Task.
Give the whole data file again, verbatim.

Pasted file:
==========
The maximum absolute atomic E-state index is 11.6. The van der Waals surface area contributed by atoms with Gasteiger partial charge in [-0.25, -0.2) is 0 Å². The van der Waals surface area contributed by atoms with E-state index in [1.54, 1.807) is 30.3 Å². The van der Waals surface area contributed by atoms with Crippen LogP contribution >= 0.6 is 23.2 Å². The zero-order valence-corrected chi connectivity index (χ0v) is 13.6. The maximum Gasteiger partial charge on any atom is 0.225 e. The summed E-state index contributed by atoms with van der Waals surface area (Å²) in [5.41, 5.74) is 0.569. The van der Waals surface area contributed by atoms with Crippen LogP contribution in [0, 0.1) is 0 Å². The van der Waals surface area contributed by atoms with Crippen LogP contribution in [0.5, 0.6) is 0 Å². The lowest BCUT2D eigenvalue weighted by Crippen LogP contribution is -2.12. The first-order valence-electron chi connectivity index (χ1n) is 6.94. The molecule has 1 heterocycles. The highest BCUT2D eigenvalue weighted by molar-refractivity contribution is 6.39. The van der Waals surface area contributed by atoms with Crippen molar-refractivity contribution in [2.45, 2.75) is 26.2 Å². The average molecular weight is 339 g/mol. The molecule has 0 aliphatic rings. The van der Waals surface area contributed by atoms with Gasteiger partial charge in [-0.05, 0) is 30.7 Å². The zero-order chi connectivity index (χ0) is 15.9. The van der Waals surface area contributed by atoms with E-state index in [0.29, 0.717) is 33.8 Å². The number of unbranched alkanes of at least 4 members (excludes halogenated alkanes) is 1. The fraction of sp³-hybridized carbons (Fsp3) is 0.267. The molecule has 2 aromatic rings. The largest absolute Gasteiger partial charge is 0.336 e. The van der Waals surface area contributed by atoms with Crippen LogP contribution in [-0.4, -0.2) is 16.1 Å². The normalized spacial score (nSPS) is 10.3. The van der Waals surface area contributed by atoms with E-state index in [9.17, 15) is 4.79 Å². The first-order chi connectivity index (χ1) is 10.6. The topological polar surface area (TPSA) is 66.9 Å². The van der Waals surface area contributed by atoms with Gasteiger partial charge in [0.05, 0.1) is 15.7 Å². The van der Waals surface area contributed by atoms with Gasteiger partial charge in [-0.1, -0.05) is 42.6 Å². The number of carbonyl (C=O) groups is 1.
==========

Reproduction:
The maximum absolute atomic E-state index is 11.6. The van der Waals surface area contributed by atoms with Gasteiger partial charge in [-0.25, -0.2) is 0 Å². The van der Waals surface area contributed by atoms with E-state index in [1.54, 1.807) is 30.3 Å². The van der Waals surface area contributed by atoms with Crippen LogP contribution >= 0.6 is 23.2 Å². The zero-order valence-corrected chi connectivity index (χ0v) is 13.6. The maximum Gasteiger partial charge on any atom is 0.225 e. The summed E-state index contributed by atoms with van der Waals surface area (Å²) in [5.41, 5.74) is 0.569. The van der Waals surface area contributed by atoms with Crippen LogP contribution in [0, 0.1) is 0 Å². The van der Waals surface area contributed by atoms with Crippen LogP contribution in [0.5, 0.6) is 0 Å². The lowest BCUT2D eigenvalue weighted by Crippen LogP contribution is -2.12. The first-order valence-electron chi connectivity index (χ1n) is 6.94. The molecule has 1 heterocycles. The highest BCUT2D eigenvalue weighted by molar-refractivity contribution is 6.39. The van der Waals surface area contributed by atoms with Crippen molar-refractivity contribution in [2.45, 2.75) is 26.2 Å². The average molecular weight is 339 g/mol. The molecule has 0 aliphatic rings. The van der Waals surface area contributed by atoms with Gasteiger partial charge in [-0.05, 0) is 30.7 Å². The zero-order chi connectivity index (χ0) is 15.9. The van der Waals surface area contributed by atoms with E-state index in [0.29, 0.717) is 33.8 Å². The number of unbranched alkanes of at least 4 members (excludes halogenated alkanes) is 1. The fraction of sp³-hybridized carbons (Fsp3) is 0.267. The molecule has 2 aromatic rings. The largest absolute Gasteiger partial charge is 0.336 e. The van der Waals surface area contributed by atoms with Crippen LogP contribution in [-0.4, -0.2) is 16.1 Å². The normalized spacial score (nSPS) is 10.3. The van der Waals surface area contributed by atoms with E-state index in [9.17, 15) is 4.79 Å². The first-order chi connectivity index (χ1) is 10.6. The topological polar surface area (TPSA) is 66.9 Å². The van der Waals surface area contributed by atoms with Gasteiger partial charge in [0.05, 0.1) is 15.7 Å². The van der Waals surface area contributed by atoms with Gasteiger partial charge in [-0.1, -0.05) is 42.6 Å². The number of carbonyl (C=O) groups is 1.